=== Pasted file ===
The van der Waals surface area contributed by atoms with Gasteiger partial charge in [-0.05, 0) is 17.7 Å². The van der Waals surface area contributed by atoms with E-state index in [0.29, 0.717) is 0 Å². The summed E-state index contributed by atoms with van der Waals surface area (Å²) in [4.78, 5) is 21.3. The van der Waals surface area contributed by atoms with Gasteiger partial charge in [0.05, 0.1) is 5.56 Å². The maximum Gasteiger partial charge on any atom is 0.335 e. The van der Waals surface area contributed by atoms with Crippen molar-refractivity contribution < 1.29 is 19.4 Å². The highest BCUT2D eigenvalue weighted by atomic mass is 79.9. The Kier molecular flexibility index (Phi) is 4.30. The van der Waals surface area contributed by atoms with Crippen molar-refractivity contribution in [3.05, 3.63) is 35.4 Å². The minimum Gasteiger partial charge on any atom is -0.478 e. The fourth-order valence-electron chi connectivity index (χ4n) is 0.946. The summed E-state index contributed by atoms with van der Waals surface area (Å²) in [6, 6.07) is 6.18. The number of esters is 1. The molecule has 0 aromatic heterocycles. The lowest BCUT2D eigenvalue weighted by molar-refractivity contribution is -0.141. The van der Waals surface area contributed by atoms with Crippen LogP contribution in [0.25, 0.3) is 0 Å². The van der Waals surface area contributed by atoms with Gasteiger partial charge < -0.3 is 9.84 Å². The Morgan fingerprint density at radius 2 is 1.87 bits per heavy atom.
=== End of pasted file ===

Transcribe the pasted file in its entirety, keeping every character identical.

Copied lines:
The van der Waals surface area contributed by atoms with Gasteiger partial charge in [-0.05, 0) is 17.7 Å². The van der Waals surface area contributed by atoms with E-state index in [0.29, 0.717) is 0 Å². The summed E-state index contributed by atoms with van der Waals surface area (Å²) in [4.78, 5) is 21.3. The van der Waals surface area contributed by atoms with Gasteiger partial charge in [0.05, 0.1) is 5.56 Å². The maximum Gasteiger partial charge on any atom is 0.335 e. The van der Waals surface area contributed by atoms with Crippen molar-refractivity contribution < 1.29 is 19.4 Å². The highest BCUT2D eigenvalue weighted by atomic mass is 79.9. The Kier molecular flexibility index (Phi) is 4.30. The van der Waals surface area contributed by atoms with Crippen molar-refractivity contribution in [3.05, 3.63) is 35.4 Å². The minimum Gasteiger partial charge on any atom is -0.478 e. The fourth-order valence-electron chi connectivity index (χ4n) is 0.946. The summed E-state index contributed by atoms with van der Waals surface area (Å²) in [6, 6.07) is 6.18. The number of esters is 1. The molecule has 0 aromatic heterocycles. The lowest BCUT2D eigenvalue weighted by molar-refractivity contribution is -0.141. The van der Waals surface area contributed by atoms with Crippen LogP contribution in [0.25, 0.3) is 0 Å². The van der Waals surface area contributed by atoms with Gasteiger partial charge < -0.3 is 9.84 Å². The Morgan fingerprint density at radius 2 is 1.87 bits per heavy atom.